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Screen » Film Events

Under Siege: Sniping the undead in the latest Call of Duty

There are lots of ways to approach the latest Call of Duty. I choose the option marked Zombies.Zombies is a stand-alone game mode in Call of Duty: Black Ops that showcases the series’ shooting mechanics to fine effect.



There are lots of ways to approach the latest Call of Duty. I choose the option marked "Zombies."

"Zombies" is a stand-alone game mode in Call of Duty: Black Ops that showcases the series' shooting mechanics to fine effect. It is part of Call of Duty - built right into the game. I skipped over the single player and the standard multiplayer. I'm sure that the Black Ops storyline and setting are great. But all I played was "Zombies."

I played "Zombies" the way that it was meant to be played: co-op multiplayer. Duck and I are stuck together in a bombed out entrance hall of a Nazi hotel, office building - some place fancy for fascist bigwigs, now undead. The electricity is out and the boarded-up windows can barely keep out the lurching, grasping, swarming SS, SA and whatever else the Nazis left behind to un-die.

Duck and I keep running across our dark, besieged zombie shelter, checking the sturdiness of our blockades. The zombies' arms come squirming between any boards we nail across busted-up windows. We crisscross the room, plugging leaks of the undead. And usually, after a lull when everything feels snug and secure, they come again. Crowds of zombies tear away the boards that we've used to barricade our windows. They push through the destroyed doorways. Undead are squeezed out by some of the best war simulation technology in the world.

The attacks are ferocious and they feel accurate. Accurate weaponry makes close-quarters combat intense and dangerous. Long-range rifles take on the quirks of their international manufacturers. A good sniper rifle might have a predictably off-center aim. Or a powerhouse gun might require hoarding rare ammunition. The Call of Duty franchise stages its action in fairly accurate models of space. It's what gives the series' war scenes such comprehensible scale. The same software that allows players to inhabit every imaginable war-torn landscape is used in "Zombies" to evoke the claustrophobia of being under siege.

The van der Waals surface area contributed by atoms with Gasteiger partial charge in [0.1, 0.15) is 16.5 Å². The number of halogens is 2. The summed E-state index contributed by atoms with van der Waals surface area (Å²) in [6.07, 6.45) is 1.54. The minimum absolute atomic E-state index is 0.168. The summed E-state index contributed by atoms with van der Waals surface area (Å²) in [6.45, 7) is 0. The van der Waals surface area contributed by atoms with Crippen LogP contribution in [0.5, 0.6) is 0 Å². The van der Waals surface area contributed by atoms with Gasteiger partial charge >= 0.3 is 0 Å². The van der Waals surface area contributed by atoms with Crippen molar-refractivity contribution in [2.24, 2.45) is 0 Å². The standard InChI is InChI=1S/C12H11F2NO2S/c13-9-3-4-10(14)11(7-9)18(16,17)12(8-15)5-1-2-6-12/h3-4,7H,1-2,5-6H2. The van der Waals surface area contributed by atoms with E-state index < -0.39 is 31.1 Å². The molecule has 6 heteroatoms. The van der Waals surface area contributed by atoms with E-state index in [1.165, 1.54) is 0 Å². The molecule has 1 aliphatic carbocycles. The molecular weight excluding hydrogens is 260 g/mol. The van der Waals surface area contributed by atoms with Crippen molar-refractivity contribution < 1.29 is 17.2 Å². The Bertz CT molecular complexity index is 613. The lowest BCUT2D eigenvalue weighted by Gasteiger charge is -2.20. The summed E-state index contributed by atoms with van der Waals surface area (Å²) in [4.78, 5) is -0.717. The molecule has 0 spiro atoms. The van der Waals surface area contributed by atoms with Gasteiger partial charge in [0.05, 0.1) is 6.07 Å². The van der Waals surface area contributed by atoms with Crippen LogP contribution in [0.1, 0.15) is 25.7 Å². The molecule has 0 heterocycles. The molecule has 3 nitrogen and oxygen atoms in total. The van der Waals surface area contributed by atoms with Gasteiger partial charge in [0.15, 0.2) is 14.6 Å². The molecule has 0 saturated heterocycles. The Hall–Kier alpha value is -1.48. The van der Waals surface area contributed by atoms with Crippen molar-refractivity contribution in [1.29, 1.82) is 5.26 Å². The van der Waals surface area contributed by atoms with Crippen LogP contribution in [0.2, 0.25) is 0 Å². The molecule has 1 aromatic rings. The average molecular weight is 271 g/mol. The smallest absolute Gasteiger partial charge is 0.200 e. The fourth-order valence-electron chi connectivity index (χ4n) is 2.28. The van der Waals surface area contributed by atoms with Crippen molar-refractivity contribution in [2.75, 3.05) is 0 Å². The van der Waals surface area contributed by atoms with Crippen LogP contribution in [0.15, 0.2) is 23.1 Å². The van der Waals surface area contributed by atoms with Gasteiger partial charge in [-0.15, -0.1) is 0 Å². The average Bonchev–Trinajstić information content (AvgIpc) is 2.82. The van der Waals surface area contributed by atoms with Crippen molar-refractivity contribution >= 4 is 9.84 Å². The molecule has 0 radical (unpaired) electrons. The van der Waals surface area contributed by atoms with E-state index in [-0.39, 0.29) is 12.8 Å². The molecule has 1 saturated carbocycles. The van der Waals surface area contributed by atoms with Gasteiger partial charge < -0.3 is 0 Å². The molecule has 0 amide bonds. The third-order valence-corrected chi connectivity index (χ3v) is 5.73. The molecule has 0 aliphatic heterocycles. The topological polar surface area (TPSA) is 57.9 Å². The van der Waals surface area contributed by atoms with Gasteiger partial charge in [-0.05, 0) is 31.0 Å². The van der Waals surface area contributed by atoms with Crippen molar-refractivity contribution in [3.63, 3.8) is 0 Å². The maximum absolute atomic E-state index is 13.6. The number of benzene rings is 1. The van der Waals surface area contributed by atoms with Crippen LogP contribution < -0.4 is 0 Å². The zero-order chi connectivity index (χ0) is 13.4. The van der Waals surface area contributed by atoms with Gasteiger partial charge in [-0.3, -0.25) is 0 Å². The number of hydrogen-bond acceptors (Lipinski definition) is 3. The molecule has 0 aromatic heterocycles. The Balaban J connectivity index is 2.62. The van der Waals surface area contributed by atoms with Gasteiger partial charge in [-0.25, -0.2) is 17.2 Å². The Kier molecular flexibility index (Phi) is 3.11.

While Duck hammers some boards onto the downstairs window, a glowing SS officer or whatever - I don't ask - grabs me from behind. At first I try to back up a step and shoot him. But I've forgotten to load my rifle. And then there's another zombie behind me. Where are they coming from? Duck!

He snipes them away. They die in a circle around me, crumpling down where they stand like withering petals. We quickly board up the window. We blast another incoming wave of zombies with shotguns. We snipe from behind barriers of battered furniture. We need bigger weapons. Mounted guns loom if we can only turn on the power. Suddenly a zombie trembles with blue electricity.

It's war. Against Nazi zombies!

THE GOOD: "Zombie" comes with the latest iteration of a little game called Call of Duty: Black Ops. Think of it as a really great mainstream freebie.

THE BAD: "Zombies" is a creative gameplay addition to a franchise that sometimes feels like a streamlined, high-powered and entirely predictable combat simulator.

THE BOTTOM LINE: Already a sleek, solid shooter, Call of Duty: Black Ops branches out into artistry with "Zombies."

Call of Duty: Black Ops
Rated Mature; 360, PS3, PC

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